Tuesday, June 19, 2012
Friday, May 4, 2012
Monday, March 19, 2012
Most of you know that in December I fell “just the wrong way” in a Cyclocross race and ended up with a shiny new hip! I had that surgery three months ago today, and while it seems like yesterday it also seems like a lifetime ago. So much has happened in such a short amount of time. There are a few things that I still cannot do at present – many yoga poses and long distance running – but those of you who know me also know that I did not spend too much time working on either of those pursuits before I got hurt!
When this first happened I thought that my convalescence would open up lots of free time in which to write a book, blog regularly and catch up on correspondence with long-lost friends. I soon learned that there were still only 24 hours in each day and seven days in each week. Being “disabled” meant that everything I did took longer, and what time I had left over was overtaken by the things that I needed to do to get myself back to “normal.” Two-a-days for in-home physical therapy were the norm. And then there was the exhaustion associated with recovering from the surgery and the ensuing PT. Nap time was a must the first three weeks or so.
Before I collapsed into the recliner, though, I still needed to get my work done. Fortunately I can coach my athletes from where I am located, be it in the hospital (yes, I did this) or on the beach (no, I have not done this lately). My athletes were an understanding lot and most of them got to do whatever they wanted over Christmas – what a lucky bunch! Work got done, writing was put on the to do list.
Of larger importance to me was to do the things that would get me better the fastest so that I could get back to doing the things that I normally did. All that PT was one. Another was to get onto the Computrainer, and do what my body loves to do – pedal my bike. With a lot of help from Phil I was doing so 2.5 weeks after the surgery. The first few days were not pretty, but I grew stronger and soon would quip that I could ride a lot better than I could walk. Eventually, I could even reach the handlebars and shift my bike, and the more I rode the stronger my hip became. My coach Mark Fasczewski has been pushing me since week four, and I am now back to doing Level 4 intervals. Wow, my old Level 4! Some of these recent intervals have been almost respectable, but even when they are not I attack them anyway, knowing now what it is like to just sit in a recliner and wonder if I would have the strength to get up and push my walker into the kitchen.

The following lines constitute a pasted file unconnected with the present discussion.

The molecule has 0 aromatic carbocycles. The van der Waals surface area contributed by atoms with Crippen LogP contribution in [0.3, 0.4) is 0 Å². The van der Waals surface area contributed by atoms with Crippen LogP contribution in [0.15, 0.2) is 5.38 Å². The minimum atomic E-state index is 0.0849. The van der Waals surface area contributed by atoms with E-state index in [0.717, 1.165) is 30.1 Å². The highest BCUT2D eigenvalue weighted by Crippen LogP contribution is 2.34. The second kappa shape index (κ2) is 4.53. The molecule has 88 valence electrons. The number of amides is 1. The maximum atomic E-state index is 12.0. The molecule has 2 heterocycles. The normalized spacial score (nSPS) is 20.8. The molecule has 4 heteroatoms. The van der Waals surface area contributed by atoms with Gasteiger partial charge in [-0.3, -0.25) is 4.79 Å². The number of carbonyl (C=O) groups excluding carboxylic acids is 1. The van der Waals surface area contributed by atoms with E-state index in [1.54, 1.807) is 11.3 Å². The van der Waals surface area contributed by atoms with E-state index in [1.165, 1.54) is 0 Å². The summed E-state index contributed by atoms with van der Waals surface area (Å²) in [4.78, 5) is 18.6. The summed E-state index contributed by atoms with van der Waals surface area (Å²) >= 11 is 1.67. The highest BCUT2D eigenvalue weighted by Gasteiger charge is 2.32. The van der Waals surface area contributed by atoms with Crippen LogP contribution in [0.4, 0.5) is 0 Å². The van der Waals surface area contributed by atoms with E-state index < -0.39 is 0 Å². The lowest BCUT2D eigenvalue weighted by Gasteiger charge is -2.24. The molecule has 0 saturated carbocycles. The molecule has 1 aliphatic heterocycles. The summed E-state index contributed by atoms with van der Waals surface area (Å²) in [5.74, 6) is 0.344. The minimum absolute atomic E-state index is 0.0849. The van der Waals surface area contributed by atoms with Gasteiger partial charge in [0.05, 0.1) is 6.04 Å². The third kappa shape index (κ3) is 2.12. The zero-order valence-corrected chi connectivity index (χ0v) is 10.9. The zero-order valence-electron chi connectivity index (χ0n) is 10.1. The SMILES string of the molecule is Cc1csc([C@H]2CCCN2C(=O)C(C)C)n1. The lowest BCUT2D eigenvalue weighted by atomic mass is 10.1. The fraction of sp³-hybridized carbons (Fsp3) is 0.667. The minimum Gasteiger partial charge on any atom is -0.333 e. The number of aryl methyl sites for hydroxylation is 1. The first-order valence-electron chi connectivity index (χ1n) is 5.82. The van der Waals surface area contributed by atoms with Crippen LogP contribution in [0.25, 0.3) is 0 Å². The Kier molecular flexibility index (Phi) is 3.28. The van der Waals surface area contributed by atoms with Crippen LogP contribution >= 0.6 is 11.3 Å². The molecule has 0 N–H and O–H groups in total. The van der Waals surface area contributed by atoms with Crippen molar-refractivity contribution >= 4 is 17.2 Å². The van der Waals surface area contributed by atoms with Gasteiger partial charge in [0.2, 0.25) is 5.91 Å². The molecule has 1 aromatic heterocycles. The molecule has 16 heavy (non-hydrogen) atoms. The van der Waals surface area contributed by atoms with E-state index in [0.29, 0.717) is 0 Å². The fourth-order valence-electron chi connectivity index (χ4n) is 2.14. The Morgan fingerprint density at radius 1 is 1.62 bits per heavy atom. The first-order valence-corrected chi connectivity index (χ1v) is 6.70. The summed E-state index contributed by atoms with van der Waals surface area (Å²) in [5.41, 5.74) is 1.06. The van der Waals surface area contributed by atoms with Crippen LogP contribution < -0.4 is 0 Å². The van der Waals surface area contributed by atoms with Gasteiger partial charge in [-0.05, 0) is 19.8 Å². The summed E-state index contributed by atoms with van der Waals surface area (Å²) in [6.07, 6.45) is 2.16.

When this accident happened I was in some of the best shape of my life. (Yes, you can work long and hard and get better as you get older. Hire a good coach and work at it!) I was, of course, dismayed when I was given word that my hip was fractured. However, I also know that cycling, like life, is not without risks. At least I did this while racing and not tripping in a parking lot! I quickly resolved to put all my energy toward healing. I’ve since worked harder than I ever did on my cycling, with some personally pleasing results. I’ve worked hard mastering again the everyday tasks at home, in what Phil calls “being independent.” I learned about all the things we take for granted while we are all temporarily able-bodied.
I would not, however, be even close to where I am today without my family’s constant help and support. Phil was the go to person for everything that happened in our home and for everything that I needed. I was able to accelerate my rehab because Phil would drive me to PT, assist me with in-home therapies and, of course, get me onto my bike. Meals got made, laundry got done, the house was pretty clean, all while I was busy getting better. Just when he needed a break, MK made the trip from Colorado to spend a week taking care of her mom. Melissa Skyped whenever possible from Vietnam and Thailand, regaling us with stories about world travels. My sister Alison dove into my dad’s care-taking when he fell and broke his pelvis. Friends came over with food and smiles and even a Kindle! I was left to focus on recovery.